By Tom Gardner
The surprise resignation of Ethiopia’s Prime Minister Hailemariam Desalegn has got some people looking at Oromo leader Lemma Megersa as a potential successor
Until recently, few people outside of Oromia, Ethiopia’s largest and most populous region, had heard of Lemma Megersa. But by the beginning of 2018, the clamour around the 47-year-old had turned him into a household name. He is now one the most popular Ethiopian politicians since the governing Ethiopian People’s Revolutionary Democratic Front (EPRDF) came to power 26 years ago.
After the central government declared a state of emergency in response to mass protests in October 2016, the then little-known speaker of the Oromia State Assembly was elected chairman of the regional ruling party and president of the Oromia National Regional State.
This moment’s significance was under-appreciated at the time: the Oromo People’s Democratic Organisation (OPDO), one of the four parties that make up the EPRDF, had for the first time in its history chosen its own leadership without outside interference.
After the shock resignation of Hailemariam Desalegn as prime minister on 15 February, many are betting on Lemma as his successor. That would make him Ethiopia’s first Oromo national leader.
Young, articulate and confident, Lemma burst onto the national political scene in 2017 by distancing himself from his coalition partners and adopting the rhetoric of street protesters from his home state. “Why persist with costly street protests when we have made your demands our own?” he said in a recent speech. “If we failed to deliver using existing legal and institutional mechanisms, I and all of us here will join you in the protests.”
Such words raised the hackles of some observers, who noted that Lemma was by no means a political outsider. He had been part of the region’s security apparatus for more than a decade, inside the regional government since the 1990s and a member of the EPRDF for his entire political career.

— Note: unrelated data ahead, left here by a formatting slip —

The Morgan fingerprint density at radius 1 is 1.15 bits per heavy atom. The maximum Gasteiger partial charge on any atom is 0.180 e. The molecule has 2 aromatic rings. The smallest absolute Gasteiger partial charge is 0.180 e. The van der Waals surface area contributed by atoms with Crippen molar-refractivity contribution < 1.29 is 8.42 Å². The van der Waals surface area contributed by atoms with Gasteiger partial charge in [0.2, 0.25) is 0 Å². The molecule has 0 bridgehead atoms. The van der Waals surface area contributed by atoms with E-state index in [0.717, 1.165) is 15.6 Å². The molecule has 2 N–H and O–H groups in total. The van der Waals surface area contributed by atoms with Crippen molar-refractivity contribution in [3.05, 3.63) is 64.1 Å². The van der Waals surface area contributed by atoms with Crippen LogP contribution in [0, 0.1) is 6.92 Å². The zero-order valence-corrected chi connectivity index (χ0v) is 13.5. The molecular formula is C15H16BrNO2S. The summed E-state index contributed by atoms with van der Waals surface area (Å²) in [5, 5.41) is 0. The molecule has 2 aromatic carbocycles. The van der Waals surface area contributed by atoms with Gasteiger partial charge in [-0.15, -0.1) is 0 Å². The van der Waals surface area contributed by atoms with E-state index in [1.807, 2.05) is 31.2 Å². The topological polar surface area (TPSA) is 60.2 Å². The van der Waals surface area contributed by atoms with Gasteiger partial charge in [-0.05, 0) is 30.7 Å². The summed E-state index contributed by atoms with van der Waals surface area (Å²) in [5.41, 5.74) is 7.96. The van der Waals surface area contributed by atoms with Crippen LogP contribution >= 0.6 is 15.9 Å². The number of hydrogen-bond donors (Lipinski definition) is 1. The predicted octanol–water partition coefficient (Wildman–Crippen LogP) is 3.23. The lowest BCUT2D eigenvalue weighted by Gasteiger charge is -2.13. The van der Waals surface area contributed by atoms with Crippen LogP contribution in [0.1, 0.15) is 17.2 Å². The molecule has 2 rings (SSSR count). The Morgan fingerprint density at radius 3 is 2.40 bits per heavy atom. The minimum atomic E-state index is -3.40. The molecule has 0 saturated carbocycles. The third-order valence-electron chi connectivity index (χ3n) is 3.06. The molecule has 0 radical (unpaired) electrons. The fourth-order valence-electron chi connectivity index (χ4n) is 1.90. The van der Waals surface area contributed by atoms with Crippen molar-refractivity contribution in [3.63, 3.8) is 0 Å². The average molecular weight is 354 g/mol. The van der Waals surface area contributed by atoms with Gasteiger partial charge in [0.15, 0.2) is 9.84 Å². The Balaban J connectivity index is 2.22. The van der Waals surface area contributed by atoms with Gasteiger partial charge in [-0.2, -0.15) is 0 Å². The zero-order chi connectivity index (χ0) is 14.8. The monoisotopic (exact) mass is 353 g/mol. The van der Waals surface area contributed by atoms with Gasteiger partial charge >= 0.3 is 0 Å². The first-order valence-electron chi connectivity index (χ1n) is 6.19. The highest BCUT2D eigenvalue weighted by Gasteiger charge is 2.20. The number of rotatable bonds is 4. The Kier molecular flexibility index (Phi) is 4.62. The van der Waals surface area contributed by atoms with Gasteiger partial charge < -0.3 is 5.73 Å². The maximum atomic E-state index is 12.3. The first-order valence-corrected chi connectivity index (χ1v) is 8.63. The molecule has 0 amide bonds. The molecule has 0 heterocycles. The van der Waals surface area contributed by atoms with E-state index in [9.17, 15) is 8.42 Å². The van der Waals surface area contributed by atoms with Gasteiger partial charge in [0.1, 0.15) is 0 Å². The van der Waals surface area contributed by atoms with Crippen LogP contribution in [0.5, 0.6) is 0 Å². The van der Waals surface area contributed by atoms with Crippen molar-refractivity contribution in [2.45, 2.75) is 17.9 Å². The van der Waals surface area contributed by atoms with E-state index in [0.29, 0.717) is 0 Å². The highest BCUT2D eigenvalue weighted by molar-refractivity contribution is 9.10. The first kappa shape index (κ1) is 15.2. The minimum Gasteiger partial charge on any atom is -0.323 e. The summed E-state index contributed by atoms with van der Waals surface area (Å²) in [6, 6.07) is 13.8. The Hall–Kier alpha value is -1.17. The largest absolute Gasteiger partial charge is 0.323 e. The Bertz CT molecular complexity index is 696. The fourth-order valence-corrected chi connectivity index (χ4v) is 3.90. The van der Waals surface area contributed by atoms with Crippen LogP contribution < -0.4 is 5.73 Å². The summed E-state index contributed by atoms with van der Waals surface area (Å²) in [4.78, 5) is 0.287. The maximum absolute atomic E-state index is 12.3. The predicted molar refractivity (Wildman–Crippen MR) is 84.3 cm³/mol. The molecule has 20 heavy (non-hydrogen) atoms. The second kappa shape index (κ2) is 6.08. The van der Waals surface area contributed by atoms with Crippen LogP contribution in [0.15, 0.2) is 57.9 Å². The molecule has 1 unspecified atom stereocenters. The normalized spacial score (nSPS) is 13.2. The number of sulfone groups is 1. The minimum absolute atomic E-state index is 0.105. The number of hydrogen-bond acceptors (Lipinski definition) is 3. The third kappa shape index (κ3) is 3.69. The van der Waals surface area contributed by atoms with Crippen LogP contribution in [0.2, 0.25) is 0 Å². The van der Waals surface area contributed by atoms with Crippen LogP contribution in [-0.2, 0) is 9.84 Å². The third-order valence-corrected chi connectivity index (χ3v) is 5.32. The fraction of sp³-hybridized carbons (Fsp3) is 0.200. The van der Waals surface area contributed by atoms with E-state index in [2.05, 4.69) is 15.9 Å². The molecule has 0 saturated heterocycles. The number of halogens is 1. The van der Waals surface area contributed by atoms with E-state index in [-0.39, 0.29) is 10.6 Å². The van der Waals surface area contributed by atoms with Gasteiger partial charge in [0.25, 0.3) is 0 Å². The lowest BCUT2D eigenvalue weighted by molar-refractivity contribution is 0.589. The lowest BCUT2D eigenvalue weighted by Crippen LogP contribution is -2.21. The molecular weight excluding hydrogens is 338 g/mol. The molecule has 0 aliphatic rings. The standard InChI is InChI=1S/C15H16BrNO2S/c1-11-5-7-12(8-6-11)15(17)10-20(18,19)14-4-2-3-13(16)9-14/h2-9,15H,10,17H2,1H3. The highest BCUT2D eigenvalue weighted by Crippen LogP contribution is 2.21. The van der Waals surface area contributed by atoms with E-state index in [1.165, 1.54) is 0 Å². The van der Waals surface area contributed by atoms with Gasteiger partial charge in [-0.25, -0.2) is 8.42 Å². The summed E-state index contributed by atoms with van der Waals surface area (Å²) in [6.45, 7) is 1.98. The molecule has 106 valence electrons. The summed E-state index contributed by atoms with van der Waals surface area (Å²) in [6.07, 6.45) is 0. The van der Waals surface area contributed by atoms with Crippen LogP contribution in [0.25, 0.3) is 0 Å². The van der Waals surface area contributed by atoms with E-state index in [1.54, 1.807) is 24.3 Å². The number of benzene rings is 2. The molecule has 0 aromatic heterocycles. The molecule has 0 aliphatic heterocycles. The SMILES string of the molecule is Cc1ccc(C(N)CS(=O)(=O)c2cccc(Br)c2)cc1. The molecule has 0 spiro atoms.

Lemma and his team have worked hard to reform the OPDO and the regional administration. He promised an “Oromo economic revolution”, picked fights with foreign investors, replaced more than 8,000 regional officials and embarked on a campaign against smugglers and “rent seekers”.
Sceptical activists, especially among the vocal Oromo diaspora, have been largely won over. OPride, an influential Oromo website based in the US, argued at the end of 2017 that “Lemma is already looking like Ethiopia’s new leader. He has the charisma. He has the eloquence. He has the base.”
He also won admirers in other regions, especially Amhara, where on a recent visit he ditched the polarising language of Oromo nationalism for a more inclusive pan-Ethiopianism, declaring that a united Ethiopia was to him an “addiction, like crack”.
By the end of 2017, Lemma had “unprecedented control” over the OPDO, according to Hallelujah Lulie, a political analyst.
Despite the widespread goodwill in Oromia, many in other regions blame him for the recent uptick in harassment of non-Oromos. “We don’t trust him,” says Gera Hiwot, dean of the College of Law at Mekele University in Tigray Region.
Another southerner like Hailemariam, or the deputy prime minister, Demeke Mekonnen, an Amhara, might be more palatable to such sceptics, at least for a transitional period prior to elections in 2020.
Lemma may also face challenges for the top job from others in the OPDO. Since he does not have a seat in the federal parliament his route to the premiership is much trickier than it is for Workneh Gebeyehu, Ethiopia’s foreign minister, who also has the advantage of closer links to the TPLF and the security apparatus.
Then there is Abadula Gemeda, speaker of the federal parliament and a former president of Oromia. He and Workneh both lack Lemma’s popularity on the ground in Oromia, but they may have greater support among key EPRDF powerbrokers.
Before national leadership can become a realistic prospect Lemma’s challenges will include stabilising Oromia and allaying the fears of those in other regions. “Ethiopian people are always looking for a hero,” says Aregawi Berhe, a former leader of the Tigrayan People’s Liberation Front. “But it doesn’t last long.”
• This article was amended on 17 February to change the name and title of one of the sources. Kindeya G. Hiwot, dean of Mekelle University was changed to Gera Hiwot, dean of the College of Law at Mekele University.
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